Have you ever wondered what keeps the Kashmiris warm in extreme cold winter days? The answer is a Kanger. But what is a kanger? I will tell you.
A kanger or Kangri is an earthen pot filled with lighted charcoal, woven around with wicker filled with hot embers. The Kashmiris use it beneath their traditional clothing to keep the chill at bay. So in short a kanger is a fire pot and work of art! Isn’t it amazing?
Kanger is an old age traditional device that provides warmth to people of Kashmir in harsh winters, with temperatures as low as -80 C!
The Kahmiris call it a mobile heater as it can be carried along anywhere under the pheran. Oh and a pheran is the traditional outfit for both males and females in Kashmir. The pheran consist of two gowns, one over the other.
The kanger comes in different shapes, sizes and colors, small ones for children and larger ones for adults.
How a Kanger is made?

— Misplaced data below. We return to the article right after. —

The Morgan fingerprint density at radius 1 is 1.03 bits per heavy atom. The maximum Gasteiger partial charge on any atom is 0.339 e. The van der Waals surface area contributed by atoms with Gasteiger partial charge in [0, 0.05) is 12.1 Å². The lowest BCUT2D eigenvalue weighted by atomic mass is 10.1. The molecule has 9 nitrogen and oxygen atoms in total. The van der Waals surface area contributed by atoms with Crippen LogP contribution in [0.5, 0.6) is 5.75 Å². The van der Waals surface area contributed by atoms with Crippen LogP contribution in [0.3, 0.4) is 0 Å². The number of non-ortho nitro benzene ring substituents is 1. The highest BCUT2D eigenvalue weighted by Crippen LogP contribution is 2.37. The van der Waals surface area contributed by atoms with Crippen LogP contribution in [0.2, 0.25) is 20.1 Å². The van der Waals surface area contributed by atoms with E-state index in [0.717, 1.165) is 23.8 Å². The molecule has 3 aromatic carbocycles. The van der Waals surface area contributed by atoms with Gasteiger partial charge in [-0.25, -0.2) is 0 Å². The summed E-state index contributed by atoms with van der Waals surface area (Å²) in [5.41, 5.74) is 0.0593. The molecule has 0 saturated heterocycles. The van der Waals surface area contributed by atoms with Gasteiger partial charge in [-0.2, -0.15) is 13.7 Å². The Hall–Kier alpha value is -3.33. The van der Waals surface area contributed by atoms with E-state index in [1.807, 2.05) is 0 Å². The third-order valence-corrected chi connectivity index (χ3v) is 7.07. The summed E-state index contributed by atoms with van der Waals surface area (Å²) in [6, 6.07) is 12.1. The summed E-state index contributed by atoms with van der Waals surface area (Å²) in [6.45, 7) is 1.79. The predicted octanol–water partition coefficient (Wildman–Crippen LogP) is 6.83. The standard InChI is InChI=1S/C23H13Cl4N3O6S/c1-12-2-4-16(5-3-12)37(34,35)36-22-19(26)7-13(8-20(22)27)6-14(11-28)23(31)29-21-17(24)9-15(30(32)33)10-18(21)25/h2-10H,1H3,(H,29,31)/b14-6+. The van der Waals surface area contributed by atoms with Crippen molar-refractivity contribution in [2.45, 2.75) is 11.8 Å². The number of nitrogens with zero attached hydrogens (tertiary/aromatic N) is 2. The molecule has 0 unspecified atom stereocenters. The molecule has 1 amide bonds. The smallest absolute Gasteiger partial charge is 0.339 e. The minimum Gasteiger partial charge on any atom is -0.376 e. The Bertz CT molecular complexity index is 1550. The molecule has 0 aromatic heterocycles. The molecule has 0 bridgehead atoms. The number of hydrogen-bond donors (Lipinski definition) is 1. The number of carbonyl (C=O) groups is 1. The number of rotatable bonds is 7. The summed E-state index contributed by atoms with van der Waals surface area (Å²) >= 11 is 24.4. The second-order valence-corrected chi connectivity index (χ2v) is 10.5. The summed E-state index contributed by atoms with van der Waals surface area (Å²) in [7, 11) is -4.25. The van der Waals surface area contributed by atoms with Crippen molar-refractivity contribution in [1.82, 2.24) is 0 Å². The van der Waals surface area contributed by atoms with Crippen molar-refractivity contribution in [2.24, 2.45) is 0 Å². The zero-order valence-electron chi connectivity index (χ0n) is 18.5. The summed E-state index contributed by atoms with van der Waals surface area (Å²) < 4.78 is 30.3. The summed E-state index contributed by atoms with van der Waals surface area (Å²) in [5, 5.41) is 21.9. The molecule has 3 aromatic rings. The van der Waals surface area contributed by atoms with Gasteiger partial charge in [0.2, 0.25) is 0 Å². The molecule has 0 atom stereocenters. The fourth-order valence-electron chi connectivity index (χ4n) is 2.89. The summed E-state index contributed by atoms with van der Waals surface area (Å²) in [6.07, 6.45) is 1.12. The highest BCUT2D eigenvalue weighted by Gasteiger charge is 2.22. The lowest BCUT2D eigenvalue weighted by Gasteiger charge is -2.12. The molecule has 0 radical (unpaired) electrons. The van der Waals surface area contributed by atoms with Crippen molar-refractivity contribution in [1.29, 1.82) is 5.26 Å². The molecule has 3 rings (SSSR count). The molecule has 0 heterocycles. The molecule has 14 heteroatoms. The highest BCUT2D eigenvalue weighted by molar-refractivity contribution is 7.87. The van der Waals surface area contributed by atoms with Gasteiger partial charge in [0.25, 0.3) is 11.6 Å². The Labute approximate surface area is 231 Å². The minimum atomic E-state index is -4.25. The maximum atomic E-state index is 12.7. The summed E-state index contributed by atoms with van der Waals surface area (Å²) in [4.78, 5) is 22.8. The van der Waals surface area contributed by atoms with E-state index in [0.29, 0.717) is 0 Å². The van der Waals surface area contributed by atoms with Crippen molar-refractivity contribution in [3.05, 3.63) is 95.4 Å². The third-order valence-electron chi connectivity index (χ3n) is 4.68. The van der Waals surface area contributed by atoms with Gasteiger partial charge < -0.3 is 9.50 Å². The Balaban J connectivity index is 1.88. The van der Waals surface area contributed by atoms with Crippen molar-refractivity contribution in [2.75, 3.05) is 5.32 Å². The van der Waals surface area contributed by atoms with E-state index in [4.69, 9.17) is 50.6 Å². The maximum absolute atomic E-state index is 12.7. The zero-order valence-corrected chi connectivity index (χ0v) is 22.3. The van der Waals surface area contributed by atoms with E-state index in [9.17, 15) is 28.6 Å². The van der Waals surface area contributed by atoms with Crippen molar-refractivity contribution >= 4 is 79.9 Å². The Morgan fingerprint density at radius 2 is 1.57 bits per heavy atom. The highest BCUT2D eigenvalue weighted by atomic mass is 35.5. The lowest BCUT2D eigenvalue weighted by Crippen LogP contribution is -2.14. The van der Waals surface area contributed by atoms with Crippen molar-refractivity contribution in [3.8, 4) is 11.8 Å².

First the earthen pots are made just like any other pot then it is fired and artisans complete the wickerwork around them. Two arms are erected to handle the pot. And then it is painted which is optional or choice based. And the kangris are ready to go into the market.
History of Kanger
It is believed that Kashmiris learned the use of Kangris from the Italians who used to visit the Mughal courts during harsh winters. A similar device is used in Italy and Spain called “Scaldino.”
Kanger is a part of Kashmiri tradition and is even used in offices by people.
Charari Sharief town in Kashmir is famous for making a special kind of Kanger called “Charar Kanger.” Anantnag is also among the major producers.
Also there is a famous Kashmiri proverb “what Laila was on Majnu’s bosom , so is the Kanger to a Kashmiri.”
There is also a verse which describes the relationship between the Kashmiris and Kanger,
Ai kangri! ai kangri!
Kurban tu Hour wu Peri!
Chun dur bughul mi girimut
Durd az dil mi buree.
(Oh, kangri! oh, kangri!
You are the gift of Houris and Fairies;
When I take you under my arm
You drive fear from my heart.)
Kashmiris burn kangris on local festivals and also during the end of winter months to celebrate the occasion. An aromatic seed called Isbund is burnt in the Kanger at the end of winter as it is believed to drive away the negativity and bad energies.
Kangris are not only used in Kashmir but also in Himachal Pradesh and some parts of Nepal.
So Kashmir is unique not just for its valley, mountains, lakes and greenery but also for it’s amazingly unique traditional culture.